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0

GraphData[5] returns a list of specifications of graphs with 5 vertices. Apply GraphData again to such a specification to get an actual graph. For example, GraphData[{"Wheel", 5}] where {"Wheel", 5} is the last element from GraphData[5]. The GraphData documentation page has many such examples.


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This is not a BUG. I think I've got an explanation for this problem: First thing first, Let's first check our documentation: It said that when setting EdgeCost to Automatic cost per unit flow on an edge is taken to be 1. Thus we can know that the calculation of Cost is given by multiplying EdgeCost with EdgeFlow and finally sum them up!!! Thus for the ...


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Came across this question while looking for something else, but it looks like the graph functions in Mathematica 10 and higher can do this trivially now: m = ({{0, 1, 1, 1}, {1, 0, 1, 1}, {1, 1, 0, 1}, {1, 1, 1, 0}}); g = AdjacencyGraph[m]; FindGraphIsomorphism[g, g, All]; % // Length (* 24 *) %%[[5]] // Normal (* {1 -> 1, 2 -> 4, 3 -> 2, 4 -> 3}...


5

Here's a solution using your example file. Import as RawJSON because this gives us much easier to manipulate associations. json = Import[ "https://raw.githubusercontent.com/d3/d3-plugins/master/graph/data/miserables.json", "RawJSON"] After inspecting the format manually, it's easy to extract vertices: vertices = json[["nodes", All, "name"]] Links ...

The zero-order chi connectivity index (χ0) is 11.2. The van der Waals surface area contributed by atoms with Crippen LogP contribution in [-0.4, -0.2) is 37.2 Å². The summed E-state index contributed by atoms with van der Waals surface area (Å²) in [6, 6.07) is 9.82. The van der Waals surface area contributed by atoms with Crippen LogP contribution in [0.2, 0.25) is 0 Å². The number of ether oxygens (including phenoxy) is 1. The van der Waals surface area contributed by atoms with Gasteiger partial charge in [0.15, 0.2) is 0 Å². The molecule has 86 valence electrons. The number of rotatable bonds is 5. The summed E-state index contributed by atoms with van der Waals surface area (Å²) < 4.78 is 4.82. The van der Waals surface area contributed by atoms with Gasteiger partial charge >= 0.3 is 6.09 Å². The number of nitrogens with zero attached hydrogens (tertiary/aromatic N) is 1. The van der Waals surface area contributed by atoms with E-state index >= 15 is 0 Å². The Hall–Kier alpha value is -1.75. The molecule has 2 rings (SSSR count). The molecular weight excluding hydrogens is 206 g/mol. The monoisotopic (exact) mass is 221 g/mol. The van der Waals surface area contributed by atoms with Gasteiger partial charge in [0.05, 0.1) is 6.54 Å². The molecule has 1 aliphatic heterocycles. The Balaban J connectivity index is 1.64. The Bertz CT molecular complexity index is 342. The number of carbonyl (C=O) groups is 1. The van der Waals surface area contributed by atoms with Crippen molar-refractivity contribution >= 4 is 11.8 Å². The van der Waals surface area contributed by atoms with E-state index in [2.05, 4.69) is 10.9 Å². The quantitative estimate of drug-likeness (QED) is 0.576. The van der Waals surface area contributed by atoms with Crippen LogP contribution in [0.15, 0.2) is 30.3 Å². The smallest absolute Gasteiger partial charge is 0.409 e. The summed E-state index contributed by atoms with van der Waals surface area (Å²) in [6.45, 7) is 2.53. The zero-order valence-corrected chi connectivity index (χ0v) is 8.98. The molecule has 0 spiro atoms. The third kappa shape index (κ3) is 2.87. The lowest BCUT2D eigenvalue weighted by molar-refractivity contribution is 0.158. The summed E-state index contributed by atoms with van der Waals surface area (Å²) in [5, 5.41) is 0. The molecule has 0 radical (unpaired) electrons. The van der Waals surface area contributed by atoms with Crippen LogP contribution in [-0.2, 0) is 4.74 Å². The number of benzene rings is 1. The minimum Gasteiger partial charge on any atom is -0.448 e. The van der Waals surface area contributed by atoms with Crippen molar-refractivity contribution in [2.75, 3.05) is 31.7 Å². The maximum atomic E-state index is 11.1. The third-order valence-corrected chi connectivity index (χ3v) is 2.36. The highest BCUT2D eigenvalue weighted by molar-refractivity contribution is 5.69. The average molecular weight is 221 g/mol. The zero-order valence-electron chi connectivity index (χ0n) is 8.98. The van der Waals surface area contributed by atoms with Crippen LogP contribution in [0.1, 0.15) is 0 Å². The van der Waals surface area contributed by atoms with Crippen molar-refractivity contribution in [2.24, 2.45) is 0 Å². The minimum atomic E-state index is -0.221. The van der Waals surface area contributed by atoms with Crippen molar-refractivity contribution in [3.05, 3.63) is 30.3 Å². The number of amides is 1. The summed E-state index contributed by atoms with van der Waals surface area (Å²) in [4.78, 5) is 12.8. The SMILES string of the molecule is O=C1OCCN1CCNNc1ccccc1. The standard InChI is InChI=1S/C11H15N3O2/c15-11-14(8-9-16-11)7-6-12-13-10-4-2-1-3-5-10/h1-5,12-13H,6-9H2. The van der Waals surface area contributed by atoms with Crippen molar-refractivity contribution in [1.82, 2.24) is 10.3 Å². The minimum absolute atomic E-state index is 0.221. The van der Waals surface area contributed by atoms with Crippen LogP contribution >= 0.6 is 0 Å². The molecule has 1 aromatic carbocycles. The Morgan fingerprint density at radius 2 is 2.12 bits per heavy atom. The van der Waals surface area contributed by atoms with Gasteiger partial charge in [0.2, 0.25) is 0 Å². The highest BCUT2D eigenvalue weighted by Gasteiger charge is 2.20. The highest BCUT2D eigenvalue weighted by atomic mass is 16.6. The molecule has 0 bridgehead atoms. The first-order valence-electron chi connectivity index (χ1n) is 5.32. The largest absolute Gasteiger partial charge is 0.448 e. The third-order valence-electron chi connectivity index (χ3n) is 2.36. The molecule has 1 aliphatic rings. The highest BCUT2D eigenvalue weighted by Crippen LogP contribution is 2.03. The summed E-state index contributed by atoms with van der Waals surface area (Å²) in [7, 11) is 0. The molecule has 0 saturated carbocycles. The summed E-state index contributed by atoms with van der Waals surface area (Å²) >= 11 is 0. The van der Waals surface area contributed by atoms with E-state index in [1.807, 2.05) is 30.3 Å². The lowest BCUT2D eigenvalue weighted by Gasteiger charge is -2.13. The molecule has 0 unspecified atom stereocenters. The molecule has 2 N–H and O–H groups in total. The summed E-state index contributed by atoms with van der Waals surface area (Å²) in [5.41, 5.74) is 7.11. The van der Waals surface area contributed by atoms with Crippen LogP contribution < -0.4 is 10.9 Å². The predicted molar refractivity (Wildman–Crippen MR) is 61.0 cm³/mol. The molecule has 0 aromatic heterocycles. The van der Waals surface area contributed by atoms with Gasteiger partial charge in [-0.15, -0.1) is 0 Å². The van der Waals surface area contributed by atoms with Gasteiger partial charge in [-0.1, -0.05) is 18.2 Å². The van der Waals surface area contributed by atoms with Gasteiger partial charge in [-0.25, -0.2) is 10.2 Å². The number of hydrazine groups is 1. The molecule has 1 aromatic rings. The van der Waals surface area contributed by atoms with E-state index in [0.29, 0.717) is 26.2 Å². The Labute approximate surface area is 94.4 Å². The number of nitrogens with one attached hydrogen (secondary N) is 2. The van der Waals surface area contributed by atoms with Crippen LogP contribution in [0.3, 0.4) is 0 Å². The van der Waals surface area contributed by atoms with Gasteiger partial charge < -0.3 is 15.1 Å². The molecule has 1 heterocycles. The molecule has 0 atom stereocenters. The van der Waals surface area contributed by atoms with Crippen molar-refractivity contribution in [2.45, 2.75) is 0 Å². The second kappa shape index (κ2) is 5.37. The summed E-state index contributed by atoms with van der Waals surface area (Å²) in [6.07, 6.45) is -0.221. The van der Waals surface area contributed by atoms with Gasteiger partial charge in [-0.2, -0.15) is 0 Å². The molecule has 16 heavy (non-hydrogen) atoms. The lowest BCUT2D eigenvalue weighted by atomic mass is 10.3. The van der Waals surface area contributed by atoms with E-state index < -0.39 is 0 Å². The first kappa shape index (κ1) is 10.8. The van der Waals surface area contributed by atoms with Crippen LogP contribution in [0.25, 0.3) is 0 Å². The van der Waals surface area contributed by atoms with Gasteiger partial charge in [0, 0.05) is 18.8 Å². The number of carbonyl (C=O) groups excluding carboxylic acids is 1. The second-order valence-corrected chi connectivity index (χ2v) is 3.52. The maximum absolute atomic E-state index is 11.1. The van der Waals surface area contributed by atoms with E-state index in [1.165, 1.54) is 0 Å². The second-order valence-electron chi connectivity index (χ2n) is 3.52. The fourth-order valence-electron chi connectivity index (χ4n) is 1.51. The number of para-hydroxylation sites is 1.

0

Since the @nikie say this is #P-complete.So I enumerate it to get all of the minimal or maximal perfect maching.Of course,we can get the all possible Perfect Matching or Near-Perfect Matching as this topic by the same method.But the maximal and minimum match is more useful to us.So I post it as a example.Maybe more pretty solution can do this.I'll glad to ...


3

Property name Refers to Stored as Default ------------------------------------------------------------- VertexWeight vertices list 1 VertexCapacity vertices list 1 VertexSize vertices rules VertexShape vertices rules VertexShapeFunction vertices ...


0

Just carry Wjx's code for this problem.Maybe more beauty solution can do this. l = VertexList@neargraph; coor = PropertyValue[{neargraph, #}, VertexCoordinates] & /@ l; g = Graph[Range@Length@l, EdgeList@neargraph /. Thread[l -> Range@Length@l], VertexCoordinates -> coor]; cc = ConnectedComponents@g; pts = Map[{#, PropertyValue[{g, #}, ...


3

The following code will help: cc = ConnectedComponents@g; pts = Map[{#, PropertyValue[{g, #}, VertexCoordinates]} &, cc, {2}]; pre = First@MinimalBy[#, Last] & /@ Apply[{#1[[1]] <-> #2[[1]], Norm[#1[[2]] - #2[[2]]]} &, Tuples /@ Subsets[pts, {2}], {2}]; spt = EdgeList@ FindSpanningTree[ CompleteGraph[Length@cc, EdgeWeight -...


1

A summary of good pointers provided in comments: Szabolcs mentioned that "I never used SystemModeler, but I had the impression that it is specifically for problems that can be formulated as a set of ordinary differential equations (or differential-algebraic equations), with time as a variable. I don't think it is designed for combinatorial problems. Maybe ...


4

CommunityGraphPlot[g] will find community based on FindGraphCommunities[g] So that CommunityGraphPlot[g] is the same as CommunityGraphPlot[g, FindGraphCommunities[g]] You could put labels like the following to show # of members: n = 10; q = n*(n - 1)/2; g = CompleteGraph[n, EdgeWeight -> RandomReal[{0, 1}, {q}]]; com = ...


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WOW! I made it! Code first~ Graphics2Graph[g_] := Module[{cd = If[FreeQ[g, Line], DirectedEdge @@@ (Extract[g, Position[g, Arrow[___]]] /. Arrow[x_, ___] :> {First@x, Last@x}), UndirectedEdge @@@ Extract[g, Position[g, Line[_]]][[1, 1]]]}, Graph[cd, VertexCoordinates -> Extract[Extract[g, Position[g, ...